One of the most appealing temporary work visas for people hoping to come to the United States is the H-1B visa. This status allows a foreign national to work in the U.S. for a specific employer for a maximum period of six years, with two notable exceptions. At Midwest Green Card LLC, knowledgeable immigration attorney Spiro Nicolet is highly experienced in pursuing H-1B approvals for individuals working in a range of industries. He can guide Wisconsin employers and their employees through this potentially complicated process.Qualifying for H-1B Status
To be eligible for an H-1B visa, both the foreign worker and the position that he or she will be filling must meet certain requirements. First, the job must be a specialty occupation. In general, this is defined as a position that requires at least a Bachelor’s degree in a specific field to perform its duties. With many professions, including doctors, librarians, lawyers, accountants, or psychologists, it is very clear that the position requires a Bachelor’s degree and therefore qualifies as a specialty occupation. However, some positions, primarily those in the IT industry, can be more difficult to determine.
In addition to the position’s requirements, the employee must also possess the Bachelor’s degree or foreign equivalent that is necessary to hold the offered job. Importantly, if the position requires a higher educational level or license in addition to a Bachelor’s degree, the employee must also possess these heightened qualifications in order to receive the H-1B visa.
While the H-1B visa offers a great opportunity for foreign workers to pursue employment in the U.S., this status is not without its own limitations. For example, there is a yearly cap of 65,000 foreign nationals who may be approved for it. It is possible to be exempt from this cap, but most first-time H-1B employees are not.
Also, there is a six-year maximum on how long a person may hold H-1B status in the United States. However, there are two important exceptions to this rule. First, an employee may extend the H-1B visa by one year if, before he or she began the sixth year of employment under this status, the employer files an I-140 Petition or ETA Form 9089 (Application for a Labor Certification) on behalf of the employee. Second, the employee may extend the H-1B visa by three years if he or she is the beneficiary of an approved I-140 Petition but cannot apply for a green card due to the backlog in priority dates.Submitting a Form I-129 Petition
The application for H-1B status is made on the Form I-129 Petition. However, the H-1B petition requires three different forms: the Form I-129, the Form I-129 H Supplement, and the Form I-129 Data Collection. Before submitting the H-1B petition, moreover, the employer must file a labor condition application (LCA) with the Department of Labor. The LCA informs the Department of Labor about details of the position, such as the title, job site location, and rate of pay. The Department of Labor will certify the LCA in approximately seven days and provide a copy of the certified document to the employer for inclusion in the H-1B petition.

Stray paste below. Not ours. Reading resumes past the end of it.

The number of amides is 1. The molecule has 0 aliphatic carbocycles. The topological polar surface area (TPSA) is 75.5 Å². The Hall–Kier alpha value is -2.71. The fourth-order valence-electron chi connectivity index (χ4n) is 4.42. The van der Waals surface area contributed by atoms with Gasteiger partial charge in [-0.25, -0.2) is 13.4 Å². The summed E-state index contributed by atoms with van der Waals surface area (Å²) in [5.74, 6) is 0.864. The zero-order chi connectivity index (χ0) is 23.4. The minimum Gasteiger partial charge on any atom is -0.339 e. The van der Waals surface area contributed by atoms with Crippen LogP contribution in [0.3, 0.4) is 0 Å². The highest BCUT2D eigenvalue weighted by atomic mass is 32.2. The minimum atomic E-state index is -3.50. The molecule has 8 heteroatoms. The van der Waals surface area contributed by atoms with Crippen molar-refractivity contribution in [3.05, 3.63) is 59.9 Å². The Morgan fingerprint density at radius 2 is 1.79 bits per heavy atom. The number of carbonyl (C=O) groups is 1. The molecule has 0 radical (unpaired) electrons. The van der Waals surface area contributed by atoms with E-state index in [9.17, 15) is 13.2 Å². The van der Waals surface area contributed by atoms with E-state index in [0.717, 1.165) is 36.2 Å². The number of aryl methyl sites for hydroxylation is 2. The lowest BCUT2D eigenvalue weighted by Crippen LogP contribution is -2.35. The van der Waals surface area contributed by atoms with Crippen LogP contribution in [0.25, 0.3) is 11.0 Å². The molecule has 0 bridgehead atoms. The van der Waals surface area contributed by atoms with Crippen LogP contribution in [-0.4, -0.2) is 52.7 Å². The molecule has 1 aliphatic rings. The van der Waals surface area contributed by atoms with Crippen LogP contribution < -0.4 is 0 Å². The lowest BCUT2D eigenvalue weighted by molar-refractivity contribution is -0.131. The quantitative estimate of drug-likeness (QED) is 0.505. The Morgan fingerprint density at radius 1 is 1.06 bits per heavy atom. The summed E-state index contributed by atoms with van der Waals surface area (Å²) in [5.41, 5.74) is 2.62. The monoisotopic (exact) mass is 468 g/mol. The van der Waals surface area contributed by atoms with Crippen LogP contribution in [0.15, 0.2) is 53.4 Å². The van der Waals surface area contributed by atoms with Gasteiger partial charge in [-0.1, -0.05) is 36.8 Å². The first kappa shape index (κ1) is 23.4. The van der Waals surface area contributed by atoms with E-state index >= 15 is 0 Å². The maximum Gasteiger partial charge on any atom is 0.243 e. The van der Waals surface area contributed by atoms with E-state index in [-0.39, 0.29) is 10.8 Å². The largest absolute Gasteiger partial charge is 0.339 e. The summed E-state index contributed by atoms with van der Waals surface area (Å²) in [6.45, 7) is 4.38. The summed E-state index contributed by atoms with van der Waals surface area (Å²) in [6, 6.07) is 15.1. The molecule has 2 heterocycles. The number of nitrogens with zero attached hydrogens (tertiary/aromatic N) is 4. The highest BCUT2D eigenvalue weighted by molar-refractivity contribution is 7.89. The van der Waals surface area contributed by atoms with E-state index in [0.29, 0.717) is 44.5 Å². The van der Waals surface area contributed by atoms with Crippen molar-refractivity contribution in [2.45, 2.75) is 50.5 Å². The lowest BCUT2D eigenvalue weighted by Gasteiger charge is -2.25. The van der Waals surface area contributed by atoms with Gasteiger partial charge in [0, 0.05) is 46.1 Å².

USCIS charges a number of filing fees that must be included with the H-1B petition. For instance, there is a base fee of $325 that every employer must submit. Additionally, if the employer is submitting its first H-1B petition on behalf of an employee, there is another fee of $500 that is required. The employer may also be required to pay a third fee of $750 if it has 25 or fewer employees, or $1,500 if it has 26 or more employees.
The employer should also prepare a signed letter in support of the H-1B petition. The letter outlines the terms and conditions of the employment. It additionally contains the employer’s affirmation that it will abide by the regulations governing this status and will ensure the employee does so as well.
Finally, the employer must also include proof that the foreign worker is qualified for the H-1B position. This is usually established by copies of the individual’s educational degrees, transcripts, and work experience letters.Discuss Your Immigration Questions with a Skilled Wisconsin Attorney
Bringing foreign talent into the United States can have a transformative effect on your business, while marking a critical step forward in the career of a foreign national. At Midwest Green Card LLC, immigration lawyer Spiro Nicolet and his team are available to assist Wisconsin companies and foreign nationals in seeking H-1B visas or other forms of status. Contact our office today at 773-562-6884 or through our online form to speak to one of our skilled staff members about any immigration-related issues.